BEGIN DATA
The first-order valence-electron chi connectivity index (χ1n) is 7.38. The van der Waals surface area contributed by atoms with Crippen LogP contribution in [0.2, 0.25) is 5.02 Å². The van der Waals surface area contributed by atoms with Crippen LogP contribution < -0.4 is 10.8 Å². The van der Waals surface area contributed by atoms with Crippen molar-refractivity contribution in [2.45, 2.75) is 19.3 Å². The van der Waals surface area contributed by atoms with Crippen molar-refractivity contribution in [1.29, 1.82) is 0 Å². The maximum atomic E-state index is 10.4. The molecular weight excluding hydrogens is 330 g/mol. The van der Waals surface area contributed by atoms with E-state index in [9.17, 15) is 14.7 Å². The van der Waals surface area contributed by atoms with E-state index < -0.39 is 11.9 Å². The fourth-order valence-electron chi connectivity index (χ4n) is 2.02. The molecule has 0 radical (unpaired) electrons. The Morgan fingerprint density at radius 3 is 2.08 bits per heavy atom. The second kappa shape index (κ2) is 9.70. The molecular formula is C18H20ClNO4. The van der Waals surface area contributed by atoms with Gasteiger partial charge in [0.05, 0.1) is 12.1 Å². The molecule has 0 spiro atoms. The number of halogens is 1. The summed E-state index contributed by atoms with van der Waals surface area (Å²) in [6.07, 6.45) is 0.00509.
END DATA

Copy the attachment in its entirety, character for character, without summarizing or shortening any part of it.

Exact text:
The first-order valence-electron chi connectivity index (χ1n) is 7.38. The van der Waals surface area contributed by atoms with Crippen LogP contribution in [0.2, 0.25) is 5.02 Å². The van der Waals surface area contributed by atoms with Crippen LogP contribution < -0.4 is 10.8 Å². The van der Waals surface area contributed by atoms with Crippen molar-refractivity contribution in [2.45, 2.75) is 19.3 Å². The van der Waals surface area contributed by atoms with Crippen molar-refractivity contribution in [1.29, 1.82) is 0 Å². The maximum atomic E-state index is 10.4. The molecular weight excluding hydrogens is 330 g/mol. The van der Waals surface area contributed by atoms with E-state index in [9.17, 15) is 14.7 Å². The van der Waals surface area contributed by atoms with E-state index < -0.39 is 11.9 Å². The fourth-order valence-electron chi connectivity index (χ4n) is 2.02. The molecule has 0 radical (unpaired) electrons. The Morgan fingerprint density at radius 3 is 2.08 bits per heavy atom. The second kappa shape index (κ2) is 9.70. The molecular formula is C18H20ClNO4. The van der Waals surface area contributed by atoms with Gasteiger partial charge in [0.05, 0.1) is 12.1 Å². The molecule has 0 spiro atoms. The number of halogens is 1. The summed E-state index contributed by atoms with van der Waals surface area (Å²) in [6.07, 6.45) is 0.00509.